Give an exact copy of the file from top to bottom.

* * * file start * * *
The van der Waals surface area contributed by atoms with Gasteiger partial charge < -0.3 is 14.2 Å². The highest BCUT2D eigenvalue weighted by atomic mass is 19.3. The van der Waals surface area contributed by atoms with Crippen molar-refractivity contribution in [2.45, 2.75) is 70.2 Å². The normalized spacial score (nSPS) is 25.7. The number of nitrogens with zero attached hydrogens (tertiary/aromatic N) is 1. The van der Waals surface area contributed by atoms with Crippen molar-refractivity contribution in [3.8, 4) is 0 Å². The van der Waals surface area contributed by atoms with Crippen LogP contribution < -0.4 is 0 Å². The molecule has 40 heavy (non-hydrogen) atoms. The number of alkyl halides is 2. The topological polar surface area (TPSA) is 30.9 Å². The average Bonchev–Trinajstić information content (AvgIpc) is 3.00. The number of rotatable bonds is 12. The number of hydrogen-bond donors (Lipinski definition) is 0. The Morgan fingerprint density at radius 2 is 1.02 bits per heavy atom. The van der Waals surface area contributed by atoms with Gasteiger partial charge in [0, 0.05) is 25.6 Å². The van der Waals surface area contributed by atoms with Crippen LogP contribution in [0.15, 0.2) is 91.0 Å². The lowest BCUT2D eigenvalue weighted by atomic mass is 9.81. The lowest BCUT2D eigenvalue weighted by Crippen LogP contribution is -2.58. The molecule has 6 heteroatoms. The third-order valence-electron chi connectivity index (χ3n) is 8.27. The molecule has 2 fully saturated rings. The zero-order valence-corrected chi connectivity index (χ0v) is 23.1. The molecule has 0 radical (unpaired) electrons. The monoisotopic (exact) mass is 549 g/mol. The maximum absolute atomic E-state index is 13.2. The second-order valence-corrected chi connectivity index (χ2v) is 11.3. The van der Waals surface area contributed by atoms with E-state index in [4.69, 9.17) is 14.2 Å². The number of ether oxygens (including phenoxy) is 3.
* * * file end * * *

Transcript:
The van der Waals surface area contributed by atoms with Gasteiger partial charge < -0.3 is 14.2 Å². The highest BCUT2D eigenvalue weighted by atomic mass is 19.3. The van der Waals surface area contributed by atoms with Crippen molar-refractivity contribution in [2.45, 2.75) is 70.2 Å². The normalized spacial score (nSPS) is 25.7. The number of nitrogens with zero attached hydrogens (tertiary/aromatic N) is 1. The van der Waals surface area contributed by atoms with Crippen molar-refractivity contribution in [3.8, 4) is 0 Å². The van der Waals surface area contributed by atoms with Crippen LogP contribution < -0.4 is 0 Å². The molecule has 40 heavy (non-hydrogen) atoms. The number of alkyl halides is 2. The topological polar surface area (TPSA) is 30.9 Å². The average Bonchev–Trinajstić information content (AvgIpc) is 3.00. The number of rotatable bonds is 12. The number of hydrogen-bond donors (Lipinski definition) is 0. The Morgan fingerprint density at radius 2 is 1.02 bits per heavy atom. The van der Waals surface area contributed by atoms with Gasteiger partial charge in [0, 0.05) is 25.6 Å². The van der Waals surface area contributed by atoms with Crippen LogP contribution in [0.15, 0.2) is 91.0 Å². The lowest BCUT2D eigenvalue weighted by atomic mass is 9.81. The lowest BCUT2D eigenvalue weighted by Crippen LogP contribution is -2.58. The molecule has 6 heteroatoms. The third-order valence-electron chi connectivity index (χ3n) is 8.27. The molecule has 2 fully saturated rings. The zero-order valence-corrected chi connectivity index (χ0v) is 23.1. The molecule has 0 radical (unpaired) electrons. The monoisotopic (exact) mass is 549 g/mol. The maximum absolute atomic E-state index is 13.2. The second-order valence-corrected chi connectivity index (χ2v) is 11.3. The van der Waals surface area contributed by atoms with E-state index in [4.69, 9.17) is 14.2 Å². The number of ether oxygens (including phenoxy) is 3.